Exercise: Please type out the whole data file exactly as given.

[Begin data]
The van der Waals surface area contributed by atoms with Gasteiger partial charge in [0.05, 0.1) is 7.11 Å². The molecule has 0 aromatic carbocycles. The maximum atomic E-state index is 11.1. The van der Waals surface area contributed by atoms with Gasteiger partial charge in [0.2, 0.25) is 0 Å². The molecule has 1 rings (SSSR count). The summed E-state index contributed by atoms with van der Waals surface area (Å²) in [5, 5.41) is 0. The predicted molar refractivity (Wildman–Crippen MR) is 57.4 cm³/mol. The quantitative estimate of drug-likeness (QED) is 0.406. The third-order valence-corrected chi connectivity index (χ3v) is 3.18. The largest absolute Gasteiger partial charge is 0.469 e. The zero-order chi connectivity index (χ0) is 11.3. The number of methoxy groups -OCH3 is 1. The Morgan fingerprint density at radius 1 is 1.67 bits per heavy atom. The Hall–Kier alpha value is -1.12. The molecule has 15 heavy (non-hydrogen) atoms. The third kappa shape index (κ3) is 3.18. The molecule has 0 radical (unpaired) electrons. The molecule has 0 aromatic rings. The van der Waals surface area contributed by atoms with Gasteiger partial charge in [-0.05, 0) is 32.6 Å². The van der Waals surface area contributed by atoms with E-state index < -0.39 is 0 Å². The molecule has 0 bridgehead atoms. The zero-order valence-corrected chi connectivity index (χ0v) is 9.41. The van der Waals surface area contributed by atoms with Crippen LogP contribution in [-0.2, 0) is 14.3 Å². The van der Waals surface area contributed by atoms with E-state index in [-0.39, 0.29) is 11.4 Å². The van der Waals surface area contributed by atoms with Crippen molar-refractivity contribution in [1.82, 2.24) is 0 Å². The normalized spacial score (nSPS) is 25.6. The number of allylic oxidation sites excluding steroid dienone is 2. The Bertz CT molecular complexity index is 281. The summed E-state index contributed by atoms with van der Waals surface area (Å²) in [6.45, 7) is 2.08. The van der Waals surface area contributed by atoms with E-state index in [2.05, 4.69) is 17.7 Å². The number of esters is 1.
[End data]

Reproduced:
The van der Waals surface area contributed by atoms with Gasteiger partial charge in [0.05, 0.1) is 7.11 Å². The molecule has 0 aromatic carbocycles. The maximum atomic E-state index is 11.1. The van der Waals surface area contributed by atoms with Gasteiger partial charge in [0.2, 0.25) is 0 Å². The molecule has 1 rings (SSSR count). The summed E-state index contributed by atoms with van der Waals surface area (Å²) in [5, 5.41) is 0. The predicted molar refractivity (Wildman–Crippen MR) is 57.4 cm³/mol. The quantitative estimate of drug-likeness (QED) is 0.406. The third-order valence-corrected chi connectivity index (χ3v) is 3.18. The largest absolute Gasteiger partial charge is 0.469 e. The zero-order chi connectivity index (χ0) is 11.3. The number of methoxy groups -OCH3 is 1. The Morgan fingerprint density at radius 1 is 1.67 bits per heavy atom. The Hall–Kier alpha value is -1.12. The molecule has 15 heavy (non-hydrogen) atoms. The third kappa shape index (κ3) is 3.18. The molecule has 0 radical (unpaired) electrons. The molecule has 0 aromatic rings. The van der Waals surface area contributed by atoms with Gasteiger partial charge in [-0.05, 0) is 32.6 Å². The van der Waals surface area contributed by atoms with E-state index < -0.39 is 0 Å². The molecule has 0 bridgehead atoms. The zero-order valence-corrected chi connectivity index (χ0v) is 9.41. The van der Waals surface area contributed by atoms with Crippen LogP contribution in [-0.2, 0) is 14.3 Å². The van der Waals surface area contributed by atoms with E-state index in [-0.39, 0.29) is 11.4 Å². The van der Waals surface area contributed by atoms with Crippen molar-refractivity contribution in [1.82, 2.24) is 0 Å². The normalized spacial score (nSPS) is 25.6. The number of allylic oxidation sites excluding steroid dienone is 2. The Bertz CT molecular complexity index is 281. The summed E-state index contributed by atoms with van der Waals surface area (Å²) in [6.45, 7) is 2.08. The van der Waals surface area contributed by atoms with E-state index in [2.05, 4.69) is 17.7 Å². The number of esters is 1.